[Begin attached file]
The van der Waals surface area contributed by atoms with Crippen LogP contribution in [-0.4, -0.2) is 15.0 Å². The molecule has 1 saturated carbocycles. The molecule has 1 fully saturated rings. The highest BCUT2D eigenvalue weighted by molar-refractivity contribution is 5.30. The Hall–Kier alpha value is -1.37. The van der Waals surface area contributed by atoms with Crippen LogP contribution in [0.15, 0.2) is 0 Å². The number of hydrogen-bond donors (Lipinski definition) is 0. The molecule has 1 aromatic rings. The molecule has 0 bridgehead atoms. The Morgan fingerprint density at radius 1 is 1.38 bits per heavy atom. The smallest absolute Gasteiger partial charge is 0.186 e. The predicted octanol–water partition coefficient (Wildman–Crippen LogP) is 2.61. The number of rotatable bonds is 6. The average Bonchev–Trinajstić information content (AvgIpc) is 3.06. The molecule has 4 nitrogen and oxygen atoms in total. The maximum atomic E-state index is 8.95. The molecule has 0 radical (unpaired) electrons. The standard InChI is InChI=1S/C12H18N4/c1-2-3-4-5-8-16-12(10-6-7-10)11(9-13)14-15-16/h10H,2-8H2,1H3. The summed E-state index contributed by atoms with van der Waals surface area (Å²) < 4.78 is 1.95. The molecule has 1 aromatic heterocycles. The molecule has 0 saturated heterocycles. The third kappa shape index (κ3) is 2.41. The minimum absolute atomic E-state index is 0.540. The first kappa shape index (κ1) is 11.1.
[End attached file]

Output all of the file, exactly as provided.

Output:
The van der Waals surface area contributed by atoms with Crippen LogP contribution in [-0.4, -0.2) is 15.0 Å². The molecule has 1 saturated carbocycles. The molecule has 1 fully saturated rings. The highest BCUT2D eigenvalue weighted by molar-refractivity contribution is 5.30. The Hall–Kier alpha value is -1.37. The van der Waals surface area contributed by atoms with Crippen LogP contribution in [0.15, 0.2) is 0 Å². The number of hydrogen-bond donors (Lipinski definition) is 0. The molecule has 1 aromatic rings. The molecule has 0 bridgehead atoms. The Morgan fingerprint density at radius 1 is 1.38 bits per heavy atom. The smallest absolute Gasteiger partial charge is 0.186 e. The predicted octanol–water partition coefficient (Wildman–Crippen LogP) is 2.61. The number of rotatable bonds is 6. The average Bonchev–Trinajstić information content (AvgIpc) is 3.06. The molecule has 4 nitrogen and oxygen atoms in total. The maximum atomic E-state index is 8.95. The molecule has 0 radical (unpaired) electrons. The standard InChI is InChI=1S/C12H18N4/c1-2-3-4-5-8-16-12(10-6-7-10)11(9-13)14-15-16/h10H,2-8H2,1H3. The summed E-state index contributed by atoms with van der Waals surface area (Å²) < 4.78 is 1.95. The molecule has 1 aromatic heterocycles. The molecule has 0 saturated heterocycles. The third kappa shape index (κ3) is 2.41. The minimum absolute atomic E-state index is 0.540. The first kappa shape index (κ1) is 11.1.